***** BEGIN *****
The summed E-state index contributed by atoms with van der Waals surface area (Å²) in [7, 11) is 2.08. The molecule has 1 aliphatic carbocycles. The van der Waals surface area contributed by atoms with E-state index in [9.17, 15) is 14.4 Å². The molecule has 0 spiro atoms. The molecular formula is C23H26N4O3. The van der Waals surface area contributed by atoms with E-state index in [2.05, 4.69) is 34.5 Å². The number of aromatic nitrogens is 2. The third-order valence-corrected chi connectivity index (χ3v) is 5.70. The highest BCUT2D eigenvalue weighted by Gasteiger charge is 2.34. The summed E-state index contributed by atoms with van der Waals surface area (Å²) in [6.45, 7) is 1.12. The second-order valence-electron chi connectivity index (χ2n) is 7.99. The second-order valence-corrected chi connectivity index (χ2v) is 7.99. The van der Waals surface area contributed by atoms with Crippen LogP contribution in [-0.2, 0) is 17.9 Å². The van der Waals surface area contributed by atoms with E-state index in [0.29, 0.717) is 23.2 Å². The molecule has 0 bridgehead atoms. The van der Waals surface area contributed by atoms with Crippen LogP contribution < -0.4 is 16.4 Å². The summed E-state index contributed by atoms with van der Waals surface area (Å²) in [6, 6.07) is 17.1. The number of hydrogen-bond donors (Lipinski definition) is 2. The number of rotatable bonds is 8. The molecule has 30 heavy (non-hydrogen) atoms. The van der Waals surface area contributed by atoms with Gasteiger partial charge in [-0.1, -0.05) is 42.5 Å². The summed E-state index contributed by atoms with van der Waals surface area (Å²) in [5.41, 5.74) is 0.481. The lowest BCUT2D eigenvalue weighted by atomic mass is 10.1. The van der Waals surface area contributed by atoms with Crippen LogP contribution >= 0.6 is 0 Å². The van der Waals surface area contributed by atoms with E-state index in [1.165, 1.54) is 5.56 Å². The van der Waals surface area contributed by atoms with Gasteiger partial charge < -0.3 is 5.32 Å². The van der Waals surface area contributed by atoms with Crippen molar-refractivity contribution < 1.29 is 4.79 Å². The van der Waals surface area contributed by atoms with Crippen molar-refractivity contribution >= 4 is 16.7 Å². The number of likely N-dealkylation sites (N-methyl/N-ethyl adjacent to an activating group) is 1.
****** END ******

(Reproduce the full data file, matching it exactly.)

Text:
The summed E-state index contributed by atoms with van der Waals surface area (Å²) in [7, 11) is 2.08. The molecule has 1 aliphatic carbocycles. The van der Waals surface area contributed by atoms with E-state index in [9.17, 15) is 14.4 Å². The molecule has 0 spiro atoms. The molecular formula is C23H26N4O3. The van der Waals surface area contributed by atoms with E-state index in [2.05, 4.69) is 34.5 Å². The number of aromatic nitrogens is 2. The third-order valence-corrected chi connectivity index (χ3v) is 5.70. The highest BCUT2D eigenvalue weighted by Gasteiger charge is 2.34. The summed E-state index contributed by atoms with van der Waals surface area (Å²) in [6.45, 7) is 1.12. The second-order valence-electron chi connectivity index (χ2n) is 7.99. The second-order valence-corrected chi connectivity index (χ2v) is 7.99. The van der Waals surface area contributed by atoms with Crippen LogP contribution in [-0.2, 0) is 17.9 Å². The van der Waals surface area contributed by atoms with E-state index in [0.29, 0.717) is 23.2 Å². The molecule has 0 bridgehead atoms. The van der Waals surface area contributed by atoms with Crippen LogP contribution < -0.4 is 16.4 Å². The summed E-state index contributed by atoms with van der Waals surface area (Å²) in [6, 6.07) is 17.1. The number of hydrogen-bond donors (Lipinski definition) is 2. The number of rotatable bonds is 8. The molecule has 30 heavy (non-hydrogen) atoms. The van der Waals surface area contributed by atoms with Gasteiger partial charge in [-0.1, -0.05) is 42.5 Å². The summed E-state index contributed by atoms with van der Waals surface area (Å²) in [5.41, 5.74) is 0.481. The lowest BCUT2D eigenvalue weighted by atomic mass is 10.1. The van der Waals surface area contributed by atoms with Crippen LogP contribution >= 0.6 is 0 Å². The van der Waals surface area contributed by atoms with E-state index in [1.165, 1.54) is 5.56 Å². The van der Waals surface area contributed by atoms with Gasteiger partial charge < -0.3 is 5.32 Å². The van der Waals surface area contributed by atoms with Crippen molar-refractivity contribution < 1.29 is 4.79 Å². The van der Waals surface area contributed by atoms with Crippen molar-refractivity contribution >= 4 is 16.7 Å². The number of likely N-dealkylation sites (N-methyl/N-ethyl adjacent to an activating group) is 1.